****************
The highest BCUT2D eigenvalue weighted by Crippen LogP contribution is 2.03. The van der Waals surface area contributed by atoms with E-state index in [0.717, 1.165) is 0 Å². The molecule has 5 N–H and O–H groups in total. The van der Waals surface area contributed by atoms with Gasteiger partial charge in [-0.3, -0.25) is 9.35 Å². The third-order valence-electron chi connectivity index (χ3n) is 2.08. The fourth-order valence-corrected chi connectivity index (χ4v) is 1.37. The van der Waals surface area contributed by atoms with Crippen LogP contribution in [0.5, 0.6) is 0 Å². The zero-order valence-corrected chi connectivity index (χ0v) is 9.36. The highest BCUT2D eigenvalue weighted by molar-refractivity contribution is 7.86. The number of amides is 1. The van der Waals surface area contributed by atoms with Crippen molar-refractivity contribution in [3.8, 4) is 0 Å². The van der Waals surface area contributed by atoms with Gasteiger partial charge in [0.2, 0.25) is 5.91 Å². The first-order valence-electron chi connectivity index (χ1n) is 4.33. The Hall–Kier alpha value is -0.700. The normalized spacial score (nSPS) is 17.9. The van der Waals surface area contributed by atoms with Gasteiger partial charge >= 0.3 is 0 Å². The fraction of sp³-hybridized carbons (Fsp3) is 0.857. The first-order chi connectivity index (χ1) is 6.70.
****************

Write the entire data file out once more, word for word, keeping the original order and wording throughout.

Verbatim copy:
The highest BCUT2D eigenvalue weighted by Crippen LogP contribution is 2.03. The van der Waals surface area contributed by atoms with E-state index in [0.717, 1.165) is 0 Å². The molecule has 5 N–H and O–H groups in total. The van der Waals surface area contributed by atoms with Gasteiger partial charge in [-0.3, -0.25) is 9.35 Å². The third-order valence-electron chi connectivity index (χ3n) is 2.08. The fourth-order valence-corrected chi connectivity index (χ4v) is 1.37. The van der Waals surface area contributed by atoms with Crippen LogP contribution in [0.5, 0.6) is 0 Å². The zero-order valence-corrected chi connectivity index (χ0v) is 9.36. The highest BCUT2D eigenvalue weighted by molar-refractivity contribution is 7.86. The number of amides is 1. The van der Waals surface area contributed by atoms with Crippen molar-refractivity contribution in [3.8, 4) is 0 Å². The van der Waals surface area contributed by atoms with Gasteiger partial charge in [0.2, 0.25) is 5.91 Å². The first-order valence-electron chi connectivity index (χ1n) is 4.33. The Hall–Kier alpha value is -0.700. The normalized spacial score (nSPS) is 17.9. The van der Waals surface area contributed by atoms with Gasteiger partial charge >= 0.3 is 0 Å². The fraction of sp³-hybridized carbons (Fsp3) is 0.857. The first-order chi connectivity index (χ1) is 6.70.